- Boulder County, Colo., will charge marijuana growers an additional 2.16 cents/kWh for power in an effort to help offset contributions to greenhouse gas emissions related to legal pot operations.
- Growing marijuana requires an enormous amount of power, with operations requiring about 360 kWh per 25 square feet of space. Because of the large power requirements, some say renewable energy will not be sufficient to serve the growth.
- Observers believe Pacific Northwest growers could use as much power as a small city in the next 20 years, unless they switch to more efficient LED lights, according to USA Today.
There are 23 states with legalized medical marijuana and another three plus Washington, D.C., have made it legal for recreational users as well. With demand on the rise, the industry is using incredible amounts of electricity and the heavy system drain makes renewable energy an unlikely source. An operation with 20 to 25 plants will use almost as much power as 30 refrigerators, by some estimates.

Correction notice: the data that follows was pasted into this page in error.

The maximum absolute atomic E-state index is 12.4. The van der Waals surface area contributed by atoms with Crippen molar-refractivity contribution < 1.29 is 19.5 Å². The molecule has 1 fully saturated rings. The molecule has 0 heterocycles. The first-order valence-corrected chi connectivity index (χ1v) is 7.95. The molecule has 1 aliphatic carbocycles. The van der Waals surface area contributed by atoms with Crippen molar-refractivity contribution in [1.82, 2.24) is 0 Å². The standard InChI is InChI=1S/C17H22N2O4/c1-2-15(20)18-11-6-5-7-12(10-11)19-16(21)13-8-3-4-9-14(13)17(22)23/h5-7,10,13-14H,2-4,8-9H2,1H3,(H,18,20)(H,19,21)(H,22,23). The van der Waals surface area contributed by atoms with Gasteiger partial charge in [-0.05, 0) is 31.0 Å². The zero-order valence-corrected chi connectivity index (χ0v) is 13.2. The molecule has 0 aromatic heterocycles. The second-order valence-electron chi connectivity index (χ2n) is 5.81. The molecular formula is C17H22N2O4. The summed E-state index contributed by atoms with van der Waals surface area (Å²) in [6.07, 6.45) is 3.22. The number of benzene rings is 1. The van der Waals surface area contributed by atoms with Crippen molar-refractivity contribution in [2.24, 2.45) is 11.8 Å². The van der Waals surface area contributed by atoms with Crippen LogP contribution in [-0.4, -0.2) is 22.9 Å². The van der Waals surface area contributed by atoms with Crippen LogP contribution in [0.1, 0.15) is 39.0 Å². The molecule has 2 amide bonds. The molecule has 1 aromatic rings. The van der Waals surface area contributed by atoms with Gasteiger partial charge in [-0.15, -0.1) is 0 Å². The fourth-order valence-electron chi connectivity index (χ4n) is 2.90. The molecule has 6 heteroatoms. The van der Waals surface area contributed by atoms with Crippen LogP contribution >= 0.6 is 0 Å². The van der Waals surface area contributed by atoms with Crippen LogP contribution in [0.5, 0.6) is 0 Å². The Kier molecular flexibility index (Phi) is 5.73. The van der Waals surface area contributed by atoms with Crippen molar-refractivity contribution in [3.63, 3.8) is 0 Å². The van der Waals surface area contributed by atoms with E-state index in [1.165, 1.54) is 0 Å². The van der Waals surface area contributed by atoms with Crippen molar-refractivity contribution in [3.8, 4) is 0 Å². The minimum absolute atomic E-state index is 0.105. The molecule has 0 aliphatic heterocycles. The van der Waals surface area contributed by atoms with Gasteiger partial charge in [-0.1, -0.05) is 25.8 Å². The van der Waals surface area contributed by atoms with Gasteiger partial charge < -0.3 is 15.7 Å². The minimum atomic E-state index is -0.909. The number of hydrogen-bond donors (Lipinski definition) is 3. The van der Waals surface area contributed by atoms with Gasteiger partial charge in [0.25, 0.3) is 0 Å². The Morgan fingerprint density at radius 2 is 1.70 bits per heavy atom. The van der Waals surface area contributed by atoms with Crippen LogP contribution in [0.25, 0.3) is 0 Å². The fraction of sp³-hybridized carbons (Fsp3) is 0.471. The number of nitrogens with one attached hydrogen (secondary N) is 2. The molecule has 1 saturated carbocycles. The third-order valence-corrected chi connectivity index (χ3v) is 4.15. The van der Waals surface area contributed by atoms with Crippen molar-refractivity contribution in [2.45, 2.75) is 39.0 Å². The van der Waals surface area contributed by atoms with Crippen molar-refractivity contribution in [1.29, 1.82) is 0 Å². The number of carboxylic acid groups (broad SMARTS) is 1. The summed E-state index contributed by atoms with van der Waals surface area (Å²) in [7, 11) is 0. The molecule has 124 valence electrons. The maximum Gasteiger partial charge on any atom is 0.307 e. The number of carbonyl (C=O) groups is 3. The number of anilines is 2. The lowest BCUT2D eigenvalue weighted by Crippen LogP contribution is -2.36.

Research by the Northwest Power and Conservation Council estimated 1 kilogram of pot required 5,000 kWh of power to produce.
USA Today, however, reports on a plan by Boulder officials to charge growers an additional electricity fee—amounting to about $100 extra per kilo of final product. At least initially, the money raised will go to help advise the grow operations on how to be more efficient, perhaps by installing LED lights that use significantly less power.
Correction: An earlier version of this article incorrectly stated that the City of Boulder levied an additional charge on marijuana growers. It is, in fact, Boulder County that enacted the extra charge.